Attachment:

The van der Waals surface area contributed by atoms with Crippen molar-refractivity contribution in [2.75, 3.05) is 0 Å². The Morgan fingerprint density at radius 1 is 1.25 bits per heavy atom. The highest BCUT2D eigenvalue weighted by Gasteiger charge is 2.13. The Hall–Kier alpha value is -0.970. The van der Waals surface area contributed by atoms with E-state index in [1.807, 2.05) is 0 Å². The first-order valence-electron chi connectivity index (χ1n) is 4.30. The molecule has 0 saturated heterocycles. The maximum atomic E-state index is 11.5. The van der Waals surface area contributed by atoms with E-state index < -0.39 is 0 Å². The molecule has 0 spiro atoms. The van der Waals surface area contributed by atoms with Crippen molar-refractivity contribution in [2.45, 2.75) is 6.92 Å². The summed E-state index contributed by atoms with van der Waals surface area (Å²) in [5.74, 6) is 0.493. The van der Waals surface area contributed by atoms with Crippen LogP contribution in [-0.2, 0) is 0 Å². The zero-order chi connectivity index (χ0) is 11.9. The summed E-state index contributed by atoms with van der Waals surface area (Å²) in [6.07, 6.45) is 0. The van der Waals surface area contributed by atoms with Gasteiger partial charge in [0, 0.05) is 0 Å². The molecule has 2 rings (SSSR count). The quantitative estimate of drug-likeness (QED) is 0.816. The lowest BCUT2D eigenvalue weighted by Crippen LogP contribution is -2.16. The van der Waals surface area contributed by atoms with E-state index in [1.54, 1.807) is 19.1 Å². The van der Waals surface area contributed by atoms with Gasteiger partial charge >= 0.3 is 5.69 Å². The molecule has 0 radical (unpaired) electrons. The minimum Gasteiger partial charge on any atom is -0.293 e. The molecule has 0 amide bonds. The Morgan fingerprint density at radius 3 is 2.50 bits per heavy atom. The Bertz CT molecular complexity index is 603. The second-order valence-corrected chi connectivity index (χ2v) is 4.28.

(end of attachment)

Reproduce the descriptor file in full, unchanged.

The van der Waals surface area contributed by atoms with Crippen molar-refractivity contribution in [2.75, 3.05) is 0 Å². The Morgan fingerprint density at radius 1 is 1.25 bits per heavy atom. The highest BCUT2D eigenvalue weighted by Gasteiger charge is 2.13. The Hall–Kier alpha value is -0.970. The van der Waals surface area contributed by atoms with E-state index in [1.807, 2.05) is 0 Å². The first-order valence-electron chi connectivity index (χ1n) is 4.30. The molecule has 0 saturated heterocycles. The maximum atomic E-state index is 11.5. The van der Waals surface area contributed by atoms with E-state index < -0.39 is 0 Å². The molecule has 0 spiro atoms. The van der Waals surface area contributed by atoms with Crippen molar-refractivity contribution in [2.45, 2.75) is 6.92 Å². The summed E-state index contributed by atoms with van der Waals surface area (Å²) in [5.74, 6) is 0.493. The van der Waals surface area contributed by atoms with Crippen LogP contribution in [-0.2, 0) is 0 Å². The zero-order chi connectivity index (χ0) is 11.9. The summed E-state index contributed by atoms with van der Waals surface area (Å²) in [6.07, 6.45) is 0. The van der Waals surface area contributed by atoms with Gasteiger partial charge in [0, 0.05) is 0 Å². The molecule has 2 rings (SSSR count). The quantitative estimate of drug-likeness (QED) is 0.816. The lowest BCUT2D eigenvalue weighted by Crippen LogP contribution is -2.16. The van der Waals surface area contributed by atoms with E-state index in [1.54, 1.807) is 19.1 Å². The van der Waals surface area contributed by atoms with Gasteiger partial charge >= 0.3 is 5.69 Å². The molecule has 0 radical (unpaired) electrons. The minimum Gasteiger partial charge on any atom is -0.293 e. The molecule has 0 amide bonds. The Morgan fingerprint density at radius 3 is 2.50 bits per heavy atom. The Bertz CT molecular complexity index is 603. The second-order valence-corrected chi connectivity index (χ2v) is 4.28.